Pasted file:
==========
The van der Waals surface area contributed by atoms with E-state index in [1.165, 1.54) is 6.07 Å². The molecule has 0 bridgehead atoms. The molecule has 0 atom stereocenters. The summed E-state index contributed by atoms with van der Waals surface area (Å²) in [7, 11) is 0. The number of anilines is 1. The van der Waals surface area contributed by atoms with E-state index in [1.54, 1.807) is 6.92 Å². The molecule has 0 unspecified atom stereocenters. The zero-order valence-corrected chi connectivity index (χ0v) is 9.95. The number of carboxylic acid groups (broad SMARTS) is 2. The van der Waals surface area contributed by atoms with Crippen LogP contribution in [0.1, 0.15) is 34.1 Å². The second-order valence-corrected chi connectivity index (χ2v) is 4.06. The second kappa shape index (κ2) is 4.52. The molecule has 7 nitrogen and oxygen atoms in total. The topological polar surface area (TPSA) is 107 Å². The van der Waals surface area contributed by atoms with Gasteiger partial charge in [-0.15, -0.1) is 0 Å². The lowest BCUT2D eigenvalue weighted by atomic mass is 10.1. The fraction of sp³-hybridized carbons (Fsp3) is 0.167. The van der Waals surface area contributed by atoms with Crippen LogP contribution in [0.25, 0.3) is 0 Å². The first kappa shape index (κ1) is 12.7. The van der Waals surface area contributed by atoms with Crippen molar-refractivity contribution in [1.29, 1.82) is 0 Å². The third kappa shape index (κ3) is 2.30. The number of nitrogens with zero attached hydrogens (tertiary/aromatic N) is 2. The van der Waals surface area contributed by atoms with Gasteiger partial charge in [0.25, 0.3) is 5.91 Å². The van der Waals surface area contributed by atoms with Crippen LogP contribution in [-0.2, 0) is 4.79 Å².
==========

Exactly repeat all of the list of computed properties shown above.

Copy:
The van der Waals surface area contributed by atoms with E-state index in [1.165, 1.54) is 6.07 Å². The molecule has 0 bridgehead atoms. The molecule has 0 atom stereocenters. The summed E-state index contributed by atoms with van der Waals surface area (Å²) in [7, 11) is 0. The number of anilines is 1. The van der Waals surface area contributed by atoms with E-state index in [1.54, 1.807) is 6.92 Å². The molecule has 0 unspecified atom stereocenters. The zero-order valence-corrected chi connectivity index (χ0v) is 9.95. The number of carboxylic acid groups (broad SMARTS) is 2. The van der Waals surface area contributed by atoms with Crippen LogP contribution in [0.1, 0.15) is 34.1 Å². The second-order valence-corrected chi connectivity index (χ2v) is 4.06. The second kappa shape index (κ2) is 4.52. The molecule has 7 nitrogen and oxygen atoms in total. The topological polar surface area (TPSA) is 107 Å². The van der Waals surface area contributed by atoms with Gasteiger partial charge in [-0.15, -0.1) is 0 Å². The lowest BCUT2D eigenvalue weighted by atomic mass is 10.1. The fraction of sp³-hybridized carbons (Fsp3) is 0.167. The van der Waals surface area contributed by atoms with Crippen LogP contribution in [0.25, 0.3) is 0 Å². The first kappa shape index (κ1) is 12.7. The van der Waals surface area contributed by atoms with Crippen molar-refractivity contribution in [1.29, 1.82) is 0 Å². The third kappa shape index (κ3) is 2.30. The number of nitrogens with zero attached hydrogens (tertiary/aromatic N) is 2. The van der Waals surface area contributed by atoms with Gasteiger partial charge in [0.25, 0.3) is 5.91 Å². The van der Waals surface area contributed by atoms with Crippen LogP contribution in [-0.2, 0) is 4.79 Å².